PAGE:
The economic impacts of temporary labour migration, for both migrants and host countries, often overshadow and render invisible the social consequences.
Based on three years of ethnographic research in Mexico, Jamaica and Canada, this article addresses issues of health and health care among women migrant workers in Canada’s Seasonal Agricultural Workers Program (SAWP). This temporary labour migration program annually employs some 20,000 workers from Mexico and the Caribbean in the Canadian agricultural industry.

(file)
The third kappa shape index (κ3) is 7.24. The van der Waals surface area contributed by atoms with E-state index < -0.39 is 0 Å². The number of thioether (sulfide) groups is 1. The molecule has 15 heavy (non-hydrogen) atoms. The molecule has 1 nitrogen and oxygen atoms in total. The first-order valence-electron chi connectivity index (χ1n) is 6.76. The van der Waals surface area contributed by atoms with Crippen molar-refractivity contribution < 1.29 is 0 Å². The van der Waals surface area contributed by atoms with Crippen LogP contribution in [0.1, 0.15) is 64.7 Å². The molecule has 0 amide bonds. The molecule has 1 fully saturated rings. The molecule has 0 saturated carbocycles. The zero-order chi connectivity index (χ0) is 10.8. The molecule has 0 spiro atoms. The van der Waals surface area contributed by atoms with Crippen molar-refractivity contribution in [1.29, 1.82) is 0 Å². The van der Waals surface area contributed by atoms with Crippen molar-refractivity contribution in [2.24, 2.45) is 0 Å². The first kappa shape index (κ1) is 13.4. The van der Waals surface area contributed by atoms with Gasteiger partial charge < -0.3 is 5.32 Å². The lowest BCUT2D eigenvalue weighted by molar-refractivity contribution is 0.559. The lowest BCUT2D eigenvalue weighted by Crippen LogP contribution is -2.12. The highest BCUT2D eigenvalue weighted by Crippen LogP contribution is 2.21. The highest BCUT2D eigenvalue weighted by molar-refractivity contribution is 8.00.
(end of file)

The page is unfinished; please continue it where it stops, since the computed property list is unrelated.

Approximately three per cent of SAWP participants are women. In FOCALPoint’s 2007 Special Edition on Migration, Kerry Preibisch demonstrated the ways in which women’s migration is characterized by specific concerns, as they live and work in a “highly masculinized environment.” Women’s health is an especially important, yet neglected issue.
McLaughlin, Janet, "Gender, Health and Mobility: Health Concerns of Women Migrant Farm Workers in Canada" (2008). Health Studies. Paper 1.